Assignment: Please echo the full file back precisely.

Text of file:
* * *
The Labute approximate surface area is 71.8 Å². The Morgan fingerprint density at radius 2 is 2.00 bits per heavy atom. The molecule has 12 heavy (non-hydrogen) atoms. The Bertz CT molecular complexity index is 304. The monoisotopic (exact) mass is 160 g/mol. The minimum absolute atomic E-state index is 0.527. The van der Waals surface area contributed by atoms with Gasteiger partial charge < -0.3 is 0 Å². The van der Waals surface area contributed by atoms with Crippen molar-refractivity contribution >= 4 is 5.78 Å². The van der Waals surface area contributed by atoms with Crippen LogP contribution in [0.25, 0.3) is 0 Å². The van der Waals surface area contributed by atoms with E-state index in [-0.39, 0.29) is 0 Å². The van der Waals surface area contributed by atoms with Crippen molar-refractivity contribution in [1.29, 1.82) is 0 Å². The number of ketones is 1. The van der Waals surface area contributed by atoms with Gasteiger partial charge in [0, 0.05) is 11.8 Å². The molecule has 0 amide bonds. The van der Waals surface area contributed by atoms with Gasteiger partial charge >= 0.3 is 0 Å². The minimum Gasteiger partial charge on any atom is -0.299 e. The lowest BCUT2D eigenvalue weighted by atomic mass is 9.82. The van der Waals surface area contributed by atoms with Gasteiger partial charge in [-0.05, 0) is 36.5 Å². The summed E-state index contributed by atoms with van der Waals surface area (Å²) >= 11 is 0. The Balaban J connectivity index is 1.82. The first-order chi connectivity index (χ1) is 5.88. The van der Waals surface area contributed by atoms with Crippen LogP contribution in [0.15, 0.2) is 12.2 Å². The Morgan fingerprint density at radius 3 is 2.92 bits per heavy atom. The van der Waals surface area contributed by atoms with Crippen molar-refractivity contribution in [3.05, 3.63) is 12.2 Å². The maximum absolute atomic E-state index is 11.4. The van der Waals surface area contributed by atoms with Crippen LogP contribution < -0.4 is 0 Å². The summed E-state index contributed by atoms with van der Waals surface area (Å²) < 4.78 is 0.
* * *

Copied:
The Labute approximate surface area is 71.8 Å². The Morgan fingerprint density at radius 2 is 2.00 bits per heavy atom. The molecule has 12 heavy (non-hydrogen) atoms. The Bertz CT molecular complexity index is 304. The monoisotopic (exact) mass is 160 g/mol. The minimum absolute atomic E-state index is 0.527. The van der Waals surface area contributed by atoms with Gasteiger partial charge < -0.3 is 0 Å². The van der Waals surface area contributed by atoms with Crippen molar-refractivity contribution >= 4 is 5.78 Å². The van der Waals surface area contributed by atoms with Crippen LogP contribution in [0.25, 0.3) is 0 Å². The van der Waals surface area contributed by atoms with E-state index in [-0.39, 0.29) is 0 Å². The van der Waals surface area contributed by atoms with Crippen molar-refractivity contribution in [1.29, 1.82) is 0 Å². The number of ketones is 1. The van der Waals surface area contributed by atoms with Gasteiger partial charge in [0, 0.05) is 11.8 Å². The molecule has 0 amide bonds. The van der Waals surface area contributed by atoms with Gasteiger partial charge >= 0.3 is 0 Å². The minimum Gasteiger partial charge on any atom is -0.299 e. The lowest BCUT2D eigenvalue weighted by atomic mass is 9.82. The van der Waals surface area contributed by atoms with Gasteiger partial charge in [-0.05, 0) is 36.5 Å². The summed E-state index contributed by atoms with van der Waals surface area (Å²) >= 11 is 0. The Balaban J connectivity index is 1.82. The first-order chi connectivity index (χ1) is 5.88. The van der Waals surface area contributed by atoms with Crippen LogP contribution in [0.15, 0.2) is 12.2 Å². The Morgan fingerprint density at radius 3 is 2.92 bits per heavy atom. The van der Waals surface area contributed by atoms with Crippen molar-refractivity contribution in [3.05, 3.63) is 12.2 Å². The maximum absolute atomic E-state index is 11.4. The van der Waals surface area contributed by atoms with Crippen LogP contribution < -0.4 is 0 Å². The summed E-state index contributed by atoms with van der Waals surface area (Å²) < 4.78 is 0.